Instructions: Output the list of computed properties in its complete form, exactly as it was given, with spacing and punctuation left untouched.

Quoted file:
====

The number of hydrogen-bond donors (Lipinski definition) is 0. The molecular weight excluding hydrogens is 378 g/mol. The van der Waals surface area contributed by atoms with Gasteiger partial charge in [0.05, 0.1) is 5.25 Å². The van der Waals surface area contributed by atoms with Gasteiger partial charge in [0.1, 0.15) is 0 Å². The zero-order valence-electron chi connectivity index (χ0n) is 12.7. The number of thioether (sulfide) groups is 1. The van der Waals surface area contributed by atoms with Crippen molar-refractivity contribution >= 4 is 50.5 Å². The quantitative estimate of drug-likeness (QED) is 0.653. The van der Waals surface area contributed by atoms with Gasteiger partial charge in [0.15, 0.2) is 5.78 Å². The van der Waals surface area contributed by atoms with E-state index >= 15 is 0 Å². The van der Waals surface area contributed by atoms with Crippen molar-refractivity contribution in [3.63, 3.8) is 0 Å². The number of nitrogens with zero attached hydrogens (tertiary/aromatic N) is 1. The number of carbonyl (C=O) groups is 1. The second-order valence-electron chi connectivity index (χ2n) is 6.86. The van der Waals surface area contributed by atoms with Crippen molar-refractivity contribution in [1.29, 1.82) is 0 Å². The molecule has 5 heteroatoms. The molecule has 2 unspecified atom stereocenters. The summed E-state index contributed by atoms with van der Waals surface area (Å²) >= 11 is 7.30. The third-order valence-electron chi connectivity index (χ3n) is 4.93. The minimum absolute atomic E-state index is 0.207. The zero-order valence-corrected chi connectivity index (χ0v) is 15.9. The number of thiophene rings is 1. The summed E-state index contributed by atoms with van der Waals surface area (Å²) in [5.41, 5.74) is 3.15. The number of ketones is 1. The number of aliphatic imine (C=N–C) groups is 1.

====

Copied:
The number of hydrogen-bond donors (Lipinski definition) is 0. The molecular weight excluding hydrogens is 378 g/mol. The van der Waals surface area contributed by atoms with Gasteiger partial charge in [0.05, 0.1) is 5.25 Å². The van der Waals surface area contributed by atoms with Gasteiger partial charge in [0.1, 0.15) is 0 Å². The zero-order valence-electron chi connectivity index (χ0n) is 12.7. The number of thioether (sulfide) groups is 1. The van der Waals surface area contributed by atoms with Crippen molar-refractivity contribution >= 4 is 50.5 Å². The quantitative estimate of drug-likeness (QED) is 0.653. The van der Waals surface area contributed by atoms with Gasteiger partial charge in [0.15, 0.2) is 5.78 Å². The van der Waals surface area contributed by atoms with E-state index >= 15 is 0 Å². The van der Waals surface area contributed by atoms with Crippen molar-refractivity contribution in [3.63, 3.8) is 0 Å². The number of nitrogens with zero attached hydrogens (tertiary/aromatic N) is 1. The number of carbonyl (C=O) groups is 1. The second-order valence-electron chi connectivity index (χ2n) is 6.86. The van der Waals surface area contributed by atoms with Crippen molar-refractivity contribution in [1.29, 1.82) is 0 Å². The molecule has 5 heteroatoms. The molecule has 2 unspecified atom stereocenters. The summed E-state index contributed by atoms with van der Waals surface area (Å²) >= 11 is 7.30. The third-order valence-electron chi connectivity index (χ3n) is 4.93. The minimum absolute atomic E-state index is 0.207. The zero-order valence-corrected chi connectivity index (χ0v) is 15.9. The number of thiophene rings is 1. The summed E-state index contributed by atoms with van der Waals surface area (Å²) in [5.41, 5.74) is 3.15. The number of ketones is 1. The number of aliphatic imine (C=N–C) groups is 1.